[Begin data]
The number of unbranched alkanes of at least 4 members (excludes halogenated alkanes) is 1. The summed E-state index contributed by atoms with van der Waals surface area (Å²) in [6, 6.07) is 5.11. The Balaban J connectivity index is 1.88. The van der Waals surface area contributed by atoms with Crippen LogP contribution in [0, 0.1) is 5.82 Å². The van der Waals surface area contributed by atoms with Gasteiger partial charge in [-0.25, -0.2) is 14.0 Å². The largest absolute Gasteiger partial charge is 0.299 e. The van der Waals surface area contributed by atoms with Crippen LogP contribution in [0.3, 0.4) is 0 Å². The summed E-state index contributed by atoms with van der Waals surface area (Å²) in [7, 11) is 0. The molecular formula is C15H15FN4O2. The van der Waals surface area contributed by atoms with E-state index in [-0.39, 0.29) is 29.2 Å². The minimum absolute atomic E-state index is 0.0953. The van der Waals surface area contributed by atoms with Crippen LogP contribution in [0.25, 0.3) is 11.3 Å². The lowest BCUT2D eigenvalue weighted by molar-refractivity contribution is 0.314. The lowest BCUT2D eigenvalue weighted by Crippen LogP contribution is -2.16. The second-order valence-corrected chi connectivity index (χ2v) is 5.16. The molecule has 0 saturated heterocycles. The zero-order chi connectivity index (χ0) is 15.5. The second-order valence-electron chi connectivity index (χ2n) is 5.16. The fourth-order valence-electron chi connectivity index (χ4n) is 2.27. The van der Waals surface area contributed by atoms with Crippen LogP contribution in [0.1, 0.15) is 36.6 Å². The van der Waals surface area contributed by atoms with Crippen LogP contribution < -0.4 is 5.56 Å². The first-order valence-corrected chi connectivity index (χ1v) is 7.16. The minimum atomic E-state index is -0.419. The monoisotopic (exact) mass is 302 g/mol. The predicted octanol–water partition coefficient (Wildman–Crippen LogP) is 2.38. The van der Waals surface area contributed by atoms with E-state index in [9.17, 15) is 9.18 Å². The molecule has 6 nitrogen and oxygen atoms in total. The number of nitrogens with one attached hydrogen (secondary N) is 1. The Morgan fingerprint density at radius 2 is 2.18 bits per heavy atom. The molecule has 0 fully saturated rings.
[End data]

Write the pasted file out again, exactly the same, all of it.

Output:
The number of unbranched alkanes of at least 4 members (excludes halogenated alkanes) is 1. The summed E-state index contributed by atoms with van der Waals surface area (Å²) in [6, 6.07) is 5.11. The Balaban J connectivity index is 1.88. The van der Waals surface area contributed by atoms with Crippen LogP contribution in [0, 0.1) is 5.82 Å². The van der Waals surface area contributed by atoms with Gasteiger partial charge in [-0.25, -0.2) is 14.0 Å². The largest absolute Gasteiger partial charge is 0.299 e. The van der Waals surface area contributed by atoms with Crippen LogP contribution in [0.3, 0.4) is 0 Å². The summed E-state index contributed by atoms with van der Waals surface area (Å²) in [7, 11) is 0. The molecular formula is C15H15FN4O2. The van der Waals surface area contributed by atoms with E-state index in [-0.39, 0.29) is 29.2 Å². The minimum absolute atomic E-state index is 0.0953. The van der Waals surface area contributed by atoms with Crippen LogP contribution in [0.25, 0.3) is 11.3 Å². The lowest BCUT2D eigenvalue weighted by molar-refractivity contribution is 0.314. The lowest BCUT2D eigenvalue weighted by Crippen LogP contribution is -2.16. The second-order valence-corrected chi connectivity index (χ2v) is 5.16. The molecule has 0 saturated heterocycles. The zero-order chi connectivity index (χ0) is 15.5. The second-order valence-electron chi connectivity index (χ2n) is 5.16. The fourth-order valence-electron chi connectivity index (χ4n) is 2.27. The van der Waals surface area contributed by atoms with Crippen LogP contribution in [0.1, 0.15) is 36.6 Å². The van der Waals surface area contributed by atoms with Crippen LogP contribution < -0.4 is 5.56 Å². The first-order valence-corrected chi connectivity index (χ1v) is 7.16. The minimum atomic E-state index is -0.419. The monoisotopic (exact) mass is 302 g/mol. The predicted octanol–water partition coefficient (Wildman–Crippen LogP) is 2.38. The van der Waals surface area contributed by atoms with E-state index in [9.17, 15) is 9.18 Å². The molecule has 6 nitrogen and oxygen atoms in total. The number of nitrogens with one attached hydrogen (secondary N) is 1. The Morgan fingerprint density at radius 2 is 2.18 bits per heavy atom. The molecule has 0 fully saturated rings.